Homeless

At least one Cleveland program that addresses homelessness is ending its winter shelter program early, as shelters across the region face low staffing and high exposure risks during the coronavirus pandemic

The Metanoia Project provided overnight shelter at three locations until March 23, but is now suspending operations.

“It was a hard decision, nothing that we wanted to do, and we wish we could have stayed open longer,” said Metanoia Project Executive Director Heidi Goblirsch. “But unfortunately, if you don’t have proper staffing, we can’t properly serve our guests.”

homeless person begging
EV / Unsplash

A new report puts Ohio near last in the list of how states handle homelessness in people under 24 years old.

A Census 2020 form is seen Tuesday, Jan. 21, 2020, in Toksook Bay, Alaska.
Gregory Bull / Associated Press

As Michelle Heritage walks through the corridors of the YWCA Family Shelter in Columbus, she shares her ultimate vision for Franklin County.

Mount Carmel's street outreach team goes out to homeless camps around Columbus to give check-ups and prescribe medicine.
Adora Namigadde / WOSU

An annual one-night nationwide homelessness survey mandated by the U.S. Department Housing and Urban Development showed a slight uptick in Ohio's population.

Updated: 1:37 p.m., Friday Dec. 27, 2019.

Advocates for the homeless are calling a cease use order from the City of Cleveland a violation of the First Amendment. The notice was issued to Denison United Church of Christ, which is housing the homeless during the winter.

The three-page notice details multiple fire code violations: insufficient fire extinguishers or emergency lighting, obstructed exits, and improperly stored flammable liquids. The church also does not have a fire alarm or sprinkler system.

Updated at 1:40 p.m ET

The Supreme Court on Monday declined to hear an appeal in a case originating from Boise, Idaho, that would have made it a crime to camp and sleep in public spaces.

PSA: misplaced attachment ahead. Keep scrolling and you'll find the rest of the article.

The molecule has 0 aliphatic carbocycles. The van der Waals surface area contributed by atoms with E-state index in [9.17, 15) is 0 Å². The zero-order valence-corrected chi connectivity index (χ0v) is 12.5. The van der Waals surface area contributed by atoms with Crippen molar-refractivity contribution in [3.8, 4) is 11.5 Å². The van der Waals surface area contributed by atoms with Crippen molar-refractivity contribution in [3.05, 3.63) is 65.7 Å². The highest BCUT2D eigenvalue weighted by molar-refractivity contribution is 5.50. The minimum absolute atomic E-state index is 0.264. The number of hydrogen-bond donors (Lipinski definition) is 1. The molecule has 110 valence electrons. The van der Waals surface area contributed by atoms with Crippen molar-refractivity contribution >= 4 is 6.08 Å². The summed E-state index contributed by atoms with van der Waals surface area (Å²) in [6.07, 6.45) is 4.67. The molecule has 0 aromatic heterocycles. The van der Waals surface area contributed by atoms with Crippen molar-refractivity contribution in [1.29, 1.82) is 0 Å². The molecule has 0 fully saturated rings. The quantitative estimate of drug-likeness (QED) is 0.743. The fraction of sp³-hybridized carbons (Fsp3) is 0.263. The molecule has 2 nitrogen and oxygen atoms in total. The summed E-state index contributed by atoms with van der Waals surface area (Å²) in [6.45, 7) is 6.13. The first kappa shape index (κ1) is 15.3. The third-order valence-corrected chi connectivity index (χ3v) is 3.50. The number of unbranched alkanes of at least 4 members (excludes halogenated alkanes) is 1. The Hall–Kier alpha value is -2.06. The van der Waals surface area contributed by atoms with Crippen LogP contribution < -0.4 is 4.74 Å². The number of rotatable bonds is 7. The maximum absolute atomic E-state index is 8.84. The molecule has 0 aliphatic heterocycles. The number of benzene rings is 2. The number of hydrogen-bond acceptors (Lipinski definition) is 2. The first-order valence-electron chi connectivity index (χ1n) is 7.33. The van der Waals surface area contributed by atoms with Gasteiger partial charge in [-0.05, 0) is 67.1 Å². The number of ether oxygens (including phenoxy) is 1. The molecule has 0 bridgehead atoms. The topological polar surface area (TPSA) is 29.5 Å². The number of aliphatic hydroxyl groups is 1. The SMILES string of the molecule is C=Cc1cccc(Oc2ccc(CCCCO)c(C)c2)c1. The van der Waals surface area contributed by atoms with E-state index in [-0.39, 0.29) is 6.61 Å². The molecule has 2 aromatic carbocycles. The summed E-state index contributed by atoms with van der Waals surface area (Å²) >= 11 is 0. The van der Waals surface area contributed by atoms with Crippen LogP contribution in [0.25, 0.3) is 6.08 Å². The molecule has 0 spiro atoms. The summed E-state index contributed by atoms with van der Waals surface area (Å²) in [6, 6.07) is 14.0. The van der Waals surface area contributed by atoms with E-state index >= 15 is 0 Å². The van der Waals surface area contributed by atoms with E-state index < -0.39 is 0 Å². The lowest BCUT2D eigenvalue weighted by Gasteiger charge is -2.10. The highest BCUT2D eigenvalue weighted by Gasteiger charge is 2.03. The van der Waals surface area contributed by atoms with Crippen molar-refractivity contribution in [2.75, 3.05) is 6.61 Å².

The decision to let a ruling from the 9th Circuit Court of Appeals stand is a setback for states and local governments in much of the West that are grappling with widespread homelessness by designing laws to regulate makeshift encampments on sidewalks and parks.

The Trump Administration has named its choice to lead the federal office on homelessness: Robert Marbut, a well-known consultant to cities trying to tackle the issue.

Herman Ware sits at a small, wobbly table inside a large van that's been converted into a mobile health clinic. The van is parked on a trash-strewn, dead-end street in downtown Atlanta where homeless residents congregate.

Ware is here for a seasonal flu shot.

"It might sting," he says, thinking back on past shots.

Ware grimaces slightly as the nurse injects his upper arm.

A tent at a homeless encampment in Columbus.
Adora Namigadde / WOSU

The number of veterans experiencing homelessness in Ohio decreased by nearly 10% since last year. 

City officials in Las Vegas have passed a controversial law making it illegal to sleep or camp in downtown and residential public areas as long as there are open beds available at city homeless shelters.

Before the vote, protesters swarmed the Las Vegas City Council chambers with signs that read, "Poverty is not a crime," and chanting, "Housing, not handcuffs!"

Despite budget constraints, Strategies to End Homelessness is working to reduce the number of families experiencing the summer surge of homelessness.

Charles Bowers takes long, quick strides down a worn, dirt path and stops in front of a tall thicket of bushes. He lifts a hand to signal that he's spied something.

He's leading me on a tour of camps made by homeless people in wooded corners of Fayette County, Kentucky, and there, slightly up the hill, is a patch of blue. A tent.

He keeps his voice low to avoid startling those inside.

More Than 180 Haircuts Given At Homeless Stand Down

Jan 15, 2019

The last to leave Saturday's Homeless Stand Down at Cleveland's Public Auditorum  were the barbers. 

The Homeless Stand Down is an annual, one-day event put together by HandsOn Northeast Ohio for people experiencing homelessness. 

Akron Tent City Has Reached Its Last Days

Jan 2, 2019

The creator of a tent city for homeless people in Akron is holding a cleanup day Thursday now that the city has ordered the encampment to close. 

Sage Lewis is the 47-year-old Akron activist and entrepreneur who set up the tent city on his property.

He said residents have already done most of the cleanup work at the site, but he’s hoping supporters will come anyway.

Next Monday, Wooster City Council is slated to hear a third reading of a proposal that could lead to fines for people who are homeless.

If passed, the law would allow police to charge homeless people with a minor misdemeanor if they refuse to go to a shelter. 

Pages